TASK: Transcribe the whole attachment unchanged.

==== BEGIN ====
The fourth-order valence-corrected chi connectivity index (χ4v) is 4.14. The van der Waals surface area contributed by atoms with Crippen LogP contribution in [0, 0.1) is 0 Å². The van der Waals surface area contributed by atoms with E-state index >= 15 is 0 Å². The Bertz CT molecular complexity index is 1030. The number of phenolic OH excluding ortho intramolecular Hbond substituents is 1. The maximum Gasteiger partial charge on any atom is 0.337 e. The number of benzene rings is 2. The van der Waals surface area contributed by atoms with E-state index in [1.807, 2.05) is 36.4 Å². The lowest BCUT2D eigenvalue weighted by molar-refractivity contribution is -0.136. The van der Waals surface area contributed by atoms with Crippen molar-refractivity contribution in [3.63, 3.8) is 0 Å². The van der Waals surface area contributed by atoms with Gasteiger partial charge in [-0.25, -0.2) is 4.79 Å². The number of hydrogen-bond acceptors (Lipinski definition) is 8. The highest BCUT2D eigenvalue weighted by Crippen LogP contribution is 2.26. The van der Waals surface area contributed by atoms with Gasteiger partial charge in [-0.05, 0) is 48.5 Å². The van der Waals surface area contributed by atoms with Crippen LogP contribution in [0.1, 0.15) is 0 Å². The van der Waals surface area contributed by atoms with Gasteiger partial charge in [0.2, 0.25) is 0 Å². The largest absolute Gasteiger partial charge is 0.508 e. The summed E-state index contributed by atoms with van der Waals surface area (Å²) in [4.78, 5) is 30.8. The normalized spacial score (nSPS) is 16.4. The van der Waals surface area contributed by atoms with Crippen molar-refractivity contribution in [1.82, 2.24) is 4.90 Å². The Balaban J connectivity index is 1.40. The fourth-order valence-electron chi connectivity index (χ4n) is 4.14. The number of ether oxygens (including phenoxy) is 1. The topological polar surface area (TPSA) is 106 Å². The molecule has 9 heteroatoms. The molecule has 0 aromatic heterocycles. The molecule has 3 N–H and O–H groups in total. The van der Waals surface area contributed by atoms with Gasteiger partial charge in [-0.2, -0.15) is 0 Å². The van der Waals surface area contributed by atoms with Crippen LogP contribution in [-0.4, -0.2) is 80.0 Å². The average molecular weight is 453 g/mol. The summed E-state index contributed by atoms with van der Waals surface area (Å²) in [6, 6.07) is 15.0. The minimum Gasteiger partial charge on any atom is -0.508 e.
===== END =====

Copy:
The fourth-order valence-corrected chi connectivity index (χ4v) is 4.14. The van der Waals surface area contributed by atoms with Crippen LogP contribution in [0, 0.1) is 0 Å². The van der Waals surface area contributed by atoms with E-state index >= 15 is 0 Å². The Bertz CT molecular complexity index is 1030. The number of phenolic OH excluding ortho intramolecular Hbond substituents is 1. The maximum Gasteiger partial charge on any atom is 0.337 e. The number of benzene rings is 2. The van der Waals surface area contributed by atoms with E-state index in [1.807, 2.05) is 36.4 Å². The lowest BCUT2D eigenvalue weighted by molar-refractivity contribution is -0.136. The van der Waals surface area contributed by atoms with Crippen molar-refractivity contribution in [3.63, 3.8) is 0 Å². The van der Waals surface area contributed by atoms with Gasteiger partial charge in [-0.25, -0.2) is 4.79 Å². The number of hydrogen-bond acceptors (Lipinski definition) is 8. The highest BCUT2D eigenvalue weighted by Crippen LogP contribution is 2.26. The van der Waals surface area contributed by atoms with Gasteiger partial charge in [-0.05, 0) is 48.5 Å². The van der Waals surface area contributed by atoms with Crippen LogP contribution in [0.1, 0.15) is 0 Å². The van der Waals surface area contributed by atoms with Gasteiger partial charge in [0.2, 0.25) is 0 Å². The largest absolute Gasteiger partial charge is 0.508 e. The summed E-state index contributed by atoms with van der Waals surface area (Å²) in [4.78, 5) is 30.8. The normalized spacial score (nSPS) is 16.4. The van der Waals surface area contributed by atoms with Crippen molar-refractivity contribution in [1.82, 2.24) is 4.90 Å². The Balaban J connectivity index is 1.40. The fourth-order valence-electron chi connectivity index (χ4n) is 4.14. The number of ether oxygens (including phenoxy) is 1. The topological polar surface area (TPSA) is 106 Å². The molecule has 9 heteroatoms. The molecule has 0 aromatic heterocycles. The molecule has 3 N–H and O–H groups in total. The van der Waals surface area contributed by atoms with Gasteiger partial charge in [-0.2, -0.15) is 0 Å². The van der Waals surface area contributed by atoms with Crippen LogP contribution in [-0.4, -0.2) is 80.0 Å². The average molecular weight is 453 g/mol. The summed E-state index contributed by atoms with van der Waals surface area (Å²) in [6, 6.07) is 15.0. The minimum Gasteiger partial charge on any atom is -0.508 e.